'I prayed for a brother every night. My two older sisters also prayed. They felt the want of a brother equally keenly, for our father's estate was entailed upon a male heir, and without a brother to provide for us or a rich husband to rescue us, we would all be destitute.' Mary Bennet has been long overshadowed by the beauty and charm of her older sisters, Jane and Elizabeth, and by the forwardness and cheek of her younger sisters, Kitty and Lydia. From her post in the wings of the Bennet family, Mary now watches as Mr Bingley and Mr Darcy – and Mr Wickham – glide into her sisters' lives. While she can view these three gentlemen quite dispassionately (and, as it turns out, accurately), can she be equally clear-sighted when she finally falls in love herself? In this elegant retelling of Pride and Prejudice, Mary at last learns – with a little help from the man she loves – to question her family's values and overcome her own brand of 'pride and prejudice'. – Goodreads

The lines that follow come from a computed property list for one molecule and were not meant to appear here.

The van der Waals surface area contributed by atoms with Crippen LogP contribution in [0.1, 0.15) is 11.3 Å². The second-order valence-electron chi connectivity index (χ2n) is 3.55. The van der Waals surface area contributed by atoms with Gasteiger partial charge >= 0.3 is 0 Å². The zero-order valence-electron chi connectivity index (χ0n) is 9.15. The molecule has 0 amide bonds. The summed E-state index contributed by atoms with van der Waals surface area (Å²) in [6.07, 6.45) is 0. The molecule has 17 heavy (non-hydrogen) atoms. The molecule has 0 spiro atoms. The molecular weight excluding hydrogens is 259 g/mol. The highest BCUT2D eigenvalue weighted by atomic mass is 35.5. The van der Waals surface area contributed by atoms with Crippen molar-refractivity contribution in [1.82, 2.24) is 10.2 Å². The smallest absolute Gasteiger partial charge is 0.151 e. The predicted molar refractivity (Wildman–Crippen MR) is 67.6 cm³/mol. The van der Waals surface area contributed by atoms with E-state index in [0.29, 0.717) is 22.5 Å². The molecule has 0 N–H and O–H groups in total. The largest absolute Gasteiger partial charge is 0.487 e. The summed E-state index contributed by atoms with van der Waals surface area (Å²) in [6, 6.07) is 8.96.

I'm always sucked in to books that claim to be a retelling of Pride and Prejudice...and I'm always disappointed. Because really? There is the only one Jane Austen. But once I'm able to let go of the fact that an author is silly enough to try to rewrite a classic and just enjoy the book as it's own story I can enjoy it. I didn't like the personality that this author tried to give Jane Austen's Elizabeth Bennet or of Mr. Bennet. And why are modern authors so cruel to Mr. Bennet? As a retelling of Pride and Prejudice I really disliked it.
As a story about a girl named Mary Bennet I like it...quite a bit.
rating: 4 stars